Another opportunity comes at 7 p.m., this Thursday, at the Language Corner. Followed by a Q&A conducted by yours truly.
I really wouldn’t miss it, if you haven’t seen the film already. Tad Taube, president of the Koret Foundation and founder and advisory board chair of Stanford’s Taube Center for Jewish Studies, offered not only praise, but help, saying the film “should be seen by every Jew in the United States” when the film had a screening earlier this year at San Francisco’s Jewish Community Center.
Irena Sendler, with the women of Żegota, saved 2,500 babies and children from the Warsaw Ghetto (I also wrote about some time ago here). The film tells you how they did it, and why. It includes rare footage of Sendler, who died in 2008, interviewed by her friend, the fimmaker Mary Skinner.
I know, I know. That’s more than twice as many people as Oskar Schindler saved. So why have you never heard of her? It’s so easy for those in the U.S. to forget that there was no happy ending after the end of World War II for half of Europe. Poland was swallowed in the Soviet maw, and Polish patriots were on the hit list — remember Ashes and Diamonds? Or Katyń, another Andrzej Wajda film.
Some time ago I wrote about the Auschwitz hero and martyr, the Polish priest Maximilian Kolbe. While at Auschwitz in 2008 (a horrible place to “visit,” I know, but Adam Zagajewski convinced me that my work in Poland would not be complete without this trip), I spoke with one of the researchers there, Piotr Lipiński. Kolbe had offered his life to save a Polish soldier and father — no one ever made such an offer in the history of the camp. The place was designed to discourage any vestiges of humanity.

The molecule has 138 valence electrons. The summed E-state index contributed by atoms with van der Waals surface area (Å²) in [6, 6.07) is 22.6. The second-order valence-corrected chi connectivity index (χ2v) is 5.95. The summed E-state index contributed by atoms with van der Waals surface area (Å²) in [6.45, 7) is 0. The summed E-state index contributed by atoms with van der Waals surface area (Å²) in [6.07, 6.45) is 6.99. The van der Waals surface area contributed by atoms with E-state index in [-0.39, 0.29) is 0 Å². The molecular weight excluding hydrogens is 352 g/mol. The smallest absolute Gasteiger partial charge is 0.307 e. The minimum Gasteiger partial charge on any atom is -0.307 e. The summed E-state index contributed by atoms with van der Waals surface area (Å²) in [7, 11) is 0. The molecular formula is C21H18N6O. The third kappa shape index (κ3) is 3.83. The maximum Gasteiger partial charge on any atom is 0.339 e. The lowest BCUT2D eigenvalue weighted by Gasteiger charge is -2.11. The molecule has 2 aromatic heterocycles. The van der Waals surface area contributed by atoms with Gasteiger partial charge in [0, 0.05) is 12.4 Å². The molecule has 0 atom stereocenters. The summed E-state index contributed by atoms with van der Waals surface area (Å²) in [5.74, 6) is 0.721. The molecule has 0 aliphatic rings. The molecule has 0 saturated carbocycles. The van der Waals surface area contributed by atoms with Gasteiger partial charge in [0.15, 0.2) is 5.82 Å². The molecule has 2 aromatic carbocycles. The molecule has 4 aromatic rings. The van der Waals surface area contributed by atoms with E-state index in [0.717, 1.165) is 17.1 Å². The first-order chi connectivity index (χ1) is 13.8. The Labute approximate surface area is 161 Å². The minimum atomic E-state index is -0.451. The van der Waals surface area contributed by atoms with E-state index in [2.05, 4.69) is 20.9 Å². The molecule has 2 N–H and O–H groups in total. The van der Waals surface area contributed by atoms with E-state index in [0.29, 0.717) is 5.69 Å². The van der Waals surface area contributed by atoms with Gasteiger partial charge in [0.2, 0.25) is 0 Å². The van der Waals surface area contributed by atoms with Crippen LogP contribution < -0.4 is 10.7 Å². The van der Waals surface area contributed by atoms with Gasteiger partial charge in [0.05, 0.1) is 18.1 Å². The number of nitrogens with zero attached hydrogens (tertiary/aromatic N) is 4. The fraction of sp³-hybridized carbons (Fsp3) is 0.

I asked Piotr how they could be absolutely sure no one else had ever made the sacrifice. He told me the Soviets had tried and tried to find some alternate hero — someone who was not a Polish Catholic priest. The best they could find after years of efforts was a schoolteacher may have volunteered, though others claimed he had been pushed forward.
Such was life under the U.S.S.R. The Fall of the Wall in 1989 is bringing many names of heroes to light. Think of Polish Army Captain Witold Pilecki. The communist regime in Poland censored any mention of his name in the public record.
The comparisons with Schindler are limited. One has to remember that Poles could be shot on the spot without trial for helping Jews; Schindler was a German industrialist. In any case, Sendler’s friend and my friend, Lili Pohlmann, objects strongly to any comparisons. Quite right.
But let me make one more: Despite this post, I’m not a big fan of movies, but I did see Schindler’s List. I was impressed by the ending, when Schindler desperately wished he could have done more.
Apparently, Irena Sendler, too, used to wake up at night, remembering, wishing, she had done more. She said it often to her friends.